“The Laughing Man at the Door”

Jamie Halladay’s dad was a guitar player, in a traveling band, who only made it home for birthdays and a few Christmases. But he did teach Jamie how to play guitar, which Jamie also made his living from.

The Laughing Man at the Door
WRITTEN BY: F.D. LEONE

In Monroe, Louisiana, standing at a window
A four year old sees his father drive away
Cowboy hat on his head, six gun on his hip
Jamie waves goodbye until his next birthday

Say goodbye to a man you hardly know
As his car disappears down the road
Say goodbye, watch him go
On a gray December day in Monroe

His daddy plays guitar in a traveling country band
And don’ live there with them no more
Jamie has a sister, eighteen months old
Who don’t remember the laughing man at the door

Say goodbye to a man you hardly know …

When Jamie turned twelve his dad gave him a guitar
Showed him where to put his fingers for his first chord
His dad died in ’93, when Jamie was nineteen
And who played better than the laughing man at the door

Say goodbye to a man you hardly know …

© 2018 Frank David Leone, Jr./Highway 80 Music (ASCAP)

“Rosalie”

Rosalie Broussard Tate has a history of running away from any relationship she is in.  This time she has run from her marriage leaving her husband Tully Tate and their twin girls at home.

Rosalie
WRITTEN BY: F.D. LEONE

In a cocktail lounge in Mobile
Just about closing time
Empty shot glass on her table
Rosalie shuts her eyes

Tully would always find her
Bring her home in the past
Rosalie looks around her
Guess he gave up at last

Anytime anyone loves her
Soon she’ll be gone
To the dim lights of a barroom
Where she feels she belongs
Mistrusting human kindness
She’d rather be alone
Telling herself she’s free
Rosalie, ah, Rosalie

She’d like to kick the habit
Always choosing to run
Since she was sixteen
It’s what she’s relied upon

There’s a devil lying to her
Whispering in her ear
She wants to ignore it, but
It’s the strongest voice she hears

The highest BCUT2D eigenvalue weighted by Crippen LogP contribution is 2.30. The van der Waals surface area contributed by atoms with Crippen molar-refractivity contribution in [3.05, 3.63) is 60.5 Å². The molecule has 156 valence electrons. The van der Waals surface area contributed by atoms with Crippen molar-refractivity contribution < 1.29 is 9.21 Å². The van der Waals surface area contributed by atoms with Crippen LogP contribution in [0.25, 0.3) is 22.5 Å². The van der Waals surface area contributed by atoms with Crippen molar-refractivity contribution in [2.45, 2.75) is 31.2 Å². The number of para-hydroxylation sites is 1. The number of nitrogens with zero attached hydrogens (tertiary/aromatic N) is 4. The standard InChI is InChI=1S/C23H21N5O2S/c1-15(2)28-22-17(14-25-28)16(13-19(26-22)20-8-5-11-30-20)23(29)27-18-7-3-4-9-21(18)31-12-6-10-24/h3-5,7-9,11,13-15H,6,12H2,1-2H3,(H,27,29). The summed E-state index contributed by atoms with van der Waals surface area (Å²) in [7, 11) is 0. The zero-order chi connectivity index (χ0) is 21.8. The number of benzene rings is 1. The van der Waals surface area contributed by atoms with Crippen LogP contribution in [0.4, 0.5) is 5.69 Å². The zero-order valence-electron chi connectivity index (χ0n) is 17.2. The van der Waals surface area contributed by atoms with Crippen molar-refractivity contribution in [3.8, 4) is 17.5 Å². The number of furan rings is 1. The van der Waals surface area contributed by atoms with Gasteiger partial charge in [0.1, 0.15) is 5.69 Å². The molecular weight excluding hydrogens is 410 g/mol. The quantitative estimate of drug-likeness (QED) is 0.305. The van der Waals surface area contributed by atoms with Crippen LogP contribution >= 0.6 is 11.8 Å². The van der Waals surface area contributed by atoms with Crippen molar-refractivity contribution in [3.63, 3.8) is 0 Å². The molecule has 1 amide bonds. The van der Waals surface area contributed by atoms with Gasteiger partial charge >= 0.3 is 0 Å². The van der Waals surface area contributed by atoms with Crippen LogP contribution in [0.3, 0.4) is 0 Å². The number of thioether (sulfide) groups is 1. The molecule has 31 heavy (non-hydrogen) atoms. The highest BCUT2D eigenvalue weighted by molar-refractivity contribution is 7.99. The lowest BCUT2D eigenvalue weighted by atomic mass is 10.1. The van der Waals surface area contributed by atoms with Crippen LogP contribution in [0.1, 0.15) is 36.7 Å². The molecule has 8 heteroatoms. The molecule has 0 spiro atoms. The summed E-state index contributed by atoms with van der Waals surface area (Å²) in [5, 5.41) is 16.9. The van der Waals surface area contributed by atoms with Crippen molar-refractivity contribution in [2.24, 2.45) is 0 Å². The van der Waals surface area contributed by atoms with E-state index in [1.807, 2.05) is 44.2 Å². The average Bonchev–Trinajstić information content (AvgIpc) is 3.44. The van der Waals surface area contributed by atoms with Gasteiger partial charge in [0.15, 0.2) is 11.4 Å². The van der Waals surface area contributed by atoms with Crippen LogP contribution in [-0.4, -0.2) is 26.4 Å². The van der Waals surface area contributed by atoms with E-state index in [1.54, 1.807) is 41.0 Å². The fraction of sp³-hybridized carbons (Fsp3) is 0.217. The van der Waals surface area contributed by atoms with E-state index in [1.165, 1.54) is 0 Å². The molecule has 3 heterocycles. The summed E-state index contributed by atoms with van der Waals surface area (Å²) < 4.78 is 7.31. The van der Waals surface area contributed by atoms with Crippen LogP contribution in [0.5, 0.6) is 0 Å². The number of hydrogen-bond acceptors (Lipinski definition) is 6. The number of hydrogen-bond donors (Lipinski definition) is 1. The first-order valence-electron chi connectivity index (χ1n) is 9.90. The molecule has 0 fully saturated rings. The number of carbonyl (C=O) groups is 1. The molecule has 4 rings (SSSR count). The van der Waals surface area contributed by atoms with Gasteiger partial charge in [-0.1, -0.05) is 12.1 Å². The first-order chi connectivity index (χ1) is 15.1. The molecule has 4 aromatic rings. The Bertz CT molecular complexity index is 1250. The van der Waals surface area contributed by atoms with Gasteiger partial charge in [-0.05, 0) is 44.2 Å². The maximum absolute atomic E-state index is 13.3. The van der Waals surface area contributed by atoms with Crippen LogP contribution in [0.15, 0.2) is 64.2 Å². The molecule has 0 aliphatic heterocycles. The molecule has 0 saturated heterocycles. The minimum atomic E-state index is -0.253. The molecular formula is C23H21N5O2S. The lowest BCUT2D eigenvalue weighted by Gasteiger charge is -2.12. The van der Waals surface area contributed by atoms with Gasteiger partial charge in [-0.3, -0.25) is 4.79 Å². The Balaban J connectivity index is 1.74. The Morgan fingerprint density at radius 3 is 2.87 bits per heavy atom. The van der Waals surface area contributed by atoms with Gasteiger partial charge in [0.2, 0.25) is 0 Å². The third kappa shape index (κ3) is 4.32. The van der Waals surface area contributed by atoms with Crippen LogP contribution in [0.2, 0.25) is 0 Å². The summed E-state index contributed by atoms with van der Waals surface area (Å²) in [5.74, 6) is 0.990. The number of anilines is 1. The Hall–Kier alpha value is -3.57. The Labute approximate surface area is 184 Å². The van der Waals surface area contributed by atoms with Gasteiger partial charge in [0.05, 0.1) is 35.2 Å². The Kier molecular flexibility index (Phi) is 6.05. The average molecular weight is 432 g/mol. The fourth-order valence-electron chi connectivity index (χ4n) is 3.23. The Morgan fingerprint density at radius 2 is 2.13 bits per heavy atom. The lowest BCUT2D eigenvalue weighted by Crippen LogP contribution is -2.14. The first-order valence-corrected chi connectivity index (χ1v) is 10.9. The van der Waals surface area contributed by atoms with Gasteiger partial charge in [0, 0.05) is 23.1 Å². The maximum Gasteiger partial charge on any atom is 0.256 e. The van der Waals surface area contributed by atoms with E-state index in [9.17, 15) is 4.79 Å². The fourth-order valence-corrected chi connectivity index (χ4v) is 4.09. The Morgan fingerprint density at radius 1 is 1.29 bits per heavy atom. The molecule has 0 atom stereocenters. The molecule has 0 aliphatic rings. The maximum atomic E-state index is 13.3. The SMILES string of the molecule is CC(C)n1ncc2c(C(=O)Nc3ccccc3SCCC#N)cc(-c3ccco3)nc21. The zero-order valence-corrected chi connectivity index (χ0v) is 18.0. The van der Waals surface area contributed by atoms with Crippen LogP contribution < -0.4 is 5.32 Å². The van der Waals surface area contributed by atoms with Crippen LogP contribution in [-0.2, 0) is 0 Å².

Anytime anyone loves her …

© 2018 Frank David Leone, Jr./Highway 80 Music (ASCAP)

“The Ballad of Sam McLemore”

Sam Summers McLemore (1852-1878) lived a violent and short life as an outlaw and gunfighter in Texas.

The Ballad of Sam McLemore
WRITTEN BY: F.D. LEONE

He can’t say how it started
One day he killed a man
It was in self defense
Still they called him the devil’s hand

That one became ten
Songs were sung in saloons
He couldn’t hang up his gun
There was always something to prove

No wife no home no one that he could trust
A gunslinger can’t outrun his fame
He’s called out, draws and falls down in the dust
Shot by a boy who wants to make a name

At first it was thrilling
He was fast as the wind
Those who challenged him
Wouldn’t challenge no one again

Then he was older, they were bolder
And knew he wasn’t as fast
He was still tough but all bluff
A shadow of his past

No wife no home no one that he could trust …

© 2018 Frank David Leone, Jr./Highway 80 Music (ASCAP)

“My Anabel”

The memory of his wife, Anabel, is kindled by an old friend’s letter that Owen McLemore has kept all these years.  Alone and peering into the West Texas prairie he relives the grief of his wife’s passing, and friends and a life lost to time.

My Anabel
WRITTEN BY: F.D. LEONE

It’s a cold December day
The light is slowly sinkin’ away
What I feel I can’t hardly tell
Oh Anabel, my Anabel

Holdin’ a letter from an old friend
Golden leaves dance in the wind
Somethin’ broke in me, aw hell
Oh Anabel, my Anabel

Piece of paper creased and soft
Watery lines almost worn off
Raindrops spittin’ in an empty well
Oh Anabel, my Anabel

That dusty road is still the same
The prairie wind still carries a name
The tolling of a distant steeple’s knell
Oh Anabel, my Anabel

© 2018 Frank David Leone, Jr./Highway 80 Music (ASCAP)

“Crossin’ the Edmund Pettus Bridge “